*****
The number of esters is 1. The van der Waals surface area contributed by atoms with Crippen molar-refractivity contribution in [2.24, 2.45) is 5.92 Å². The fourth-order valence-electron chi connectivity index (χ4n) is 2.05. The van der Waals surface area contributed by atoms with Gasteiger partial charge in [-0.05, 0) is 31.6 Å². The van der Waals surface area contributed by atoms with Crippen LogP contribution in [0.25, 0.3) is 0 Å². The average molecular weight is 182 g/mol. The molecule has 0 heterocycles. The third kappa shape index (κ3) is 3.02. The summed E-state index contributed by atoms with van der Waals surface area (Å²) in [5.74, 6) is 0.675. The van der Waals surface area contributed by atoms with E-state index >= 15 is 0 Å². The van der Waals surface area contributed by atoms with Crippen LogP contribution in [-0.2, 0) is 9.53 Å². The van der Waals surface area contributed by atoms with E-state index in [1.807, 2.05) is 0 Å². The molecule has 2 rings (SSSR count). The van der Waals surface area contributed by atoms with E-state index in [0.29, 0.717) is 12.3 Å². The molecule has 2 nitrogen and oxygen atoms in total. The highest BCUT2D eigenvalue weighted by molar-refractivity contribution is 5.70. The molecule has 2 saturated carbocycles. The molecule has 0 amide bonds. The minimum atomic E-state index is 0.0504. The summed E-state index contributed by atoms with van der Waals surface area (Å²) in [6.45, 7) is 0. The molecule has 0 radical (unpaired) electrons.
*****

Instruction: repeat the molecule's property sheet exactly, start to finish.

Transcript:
The number of esters is 1. The van der Waals surface area contributed by atoms with Crippen molar-refractivity contribution in [2.24, 2.45) is 5.92 Å². The fourth-order valence-electron chi connectivity index (χ4n) is 2.05. The van der Waals surface area contributed by atoms with Gasteiger partial charge in [-0.05, 0) is 31.6 Å². The van der Waals surface area contributed by atoms with Crippen LogP contribution in [0.25, 0.3) is 0 Å². The average molecular weight is 182 g/mol. The molecule has 0 heterocycles. The third kappa shape index (κ3) is 3.02. The summed E-state index contributed by atoms with van der Waals surface area (Å²) in [5.74, 6) is 0.675. The van der Waals surface area contributed by atoms with E-state index >= 15 is 0 Å². The van der Waals surface area contributed by atoms with Crippen LogP contribution in [-0.2, 0) is 9.53 Å². The van der Waals surface area contributed by atoms with E-state index in [1.807, 2.05) is 0 Å². The molecule has 2 rings (SSSR count). The van der Waals surface area contributed by atoms with E-state index in [0.29, 0.717) is 12.3 Å². The molecule has 2 nitrogen and oxygen atoms in total. The highest BCUT2D eigenvalue weighted by molar-refractivity contribution is 5.70. The molecule has 2 saturated carbocycles. The molecule has 0 amide bonds. The minimum atomic E-state index is 0.0504. The summed E-state index contributed by atoms with van der Waals surface area (Å²) in [6.45, 7) is 0. The molecule has 0 radical (unpaired) electrons.